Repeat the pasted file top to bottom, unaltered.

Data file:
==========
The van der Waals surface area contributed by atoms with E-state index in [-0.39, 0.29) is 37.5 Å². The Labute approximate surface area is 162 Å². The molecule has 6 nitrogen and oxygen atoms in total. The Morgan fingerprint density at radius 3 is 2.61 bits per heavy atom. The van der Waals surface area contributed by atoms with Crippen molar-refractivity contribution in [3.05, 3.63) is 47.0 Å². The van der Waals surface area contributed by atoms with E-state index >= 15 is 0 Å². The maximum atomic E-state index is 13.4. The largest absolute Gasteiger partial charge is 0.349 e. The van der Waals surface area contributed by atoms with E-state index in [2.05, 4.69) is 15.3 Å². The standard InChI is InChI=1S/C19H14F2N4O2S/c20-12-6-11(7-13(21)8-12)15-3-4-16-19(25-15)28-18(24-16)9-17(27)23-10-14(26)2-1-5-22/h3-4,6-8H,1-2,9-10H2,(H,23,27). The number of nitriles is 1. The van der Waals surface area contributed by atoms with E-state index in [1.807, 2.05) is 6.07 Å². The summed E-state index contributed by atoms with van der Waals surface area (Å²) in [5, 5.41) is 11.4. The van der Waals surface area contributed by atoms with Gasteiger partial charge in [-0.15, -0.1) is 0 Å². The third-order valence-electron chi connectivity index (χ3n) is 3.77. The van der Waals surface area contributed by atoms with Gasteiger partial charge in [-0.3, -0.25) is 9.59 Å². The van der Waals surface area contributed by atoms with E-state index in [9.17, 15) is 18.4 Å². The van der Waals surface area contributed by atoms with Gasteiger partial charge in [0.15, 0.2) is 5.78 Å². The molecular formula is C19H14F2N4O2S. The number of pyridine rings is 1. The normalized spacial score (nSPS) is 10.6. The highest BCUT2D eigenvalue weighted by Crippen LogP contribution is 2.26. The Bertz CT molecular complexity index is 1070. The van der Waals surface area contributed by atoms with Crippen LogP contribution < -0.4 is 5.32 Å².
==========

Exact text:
The van der Waals surface area contributed by atoms with E-state index in [-0.39, 0.29) is 37.5 Å². The Labute approximate surface area is 162 Å². The molecule has 6 nitrogen and oxygen atoms in total. The Morgan fingerprint density at radius 3 is 2.61 bits per heavy atom. The van der Waals surface area contributed by atoms with Crippen molar-refractivity contribution in [3.05, 3.63) is 47.0 Å². The van der Waals surface area contributed by atoms with E-state index >= 15 is 0 Å². The maximum atomic E-state index is 13.4. The largest absolute Gasteiger partial charge is 0.349 e. The van der Waals surface area contributed by atoms with E-state index in [2.05, 4.69) is 15.3 Å². The standard InChI is InChI=1S/C19H14F2N4O2S/c20-12-6-11(7-13(21)8-12)15-3-4-16-19(25-15)28-18(24-16)9-17(27)23-10-14(26)2-1-5-22/h3-4,6-8H,1-2,9-10H2,(H,23,27). The number of nitriles is 1. The van der Waals surface area contributed by atoms with E-state index in [1.807, 2.05) is 6.07 Å². The summed E-state index contributed by atoms with van der Waals surface area (Å²) in [5, 5.41) is 11.4. The van der Waals surface area contributed by atoms with Gasteiger partial charge in [-0.15, -0.1) is 0 Å². The third-order valence-electron chi connectivity index (χ3n) is 3.77. The van der Waals surface area contributed by atoms with Gasteiger partial charge in [-0.3, -0.25) is 9.59 Å². The van der Waals surface area contributed by atoms with E-state index in [9.17, 15) is 18.4 Å². The van der Waals surface area contributed by atoms with Gasteiger partial charge in [0.15, 0.2) is 5.78 Å². The molecular formula is C19H14F2N4O2S. The number of pyridine rings is 1. The normalized spacial score (nSPS) is 10.6. The highest BCUT2D eigenvalue weighted by Crippen LogP contribution is 2.26. The Bertz CT molecular complexity index is 1070. The van der Waals surface area contributed by atoms with Crippen LogP contribution < -0.4 is 5.32 Å².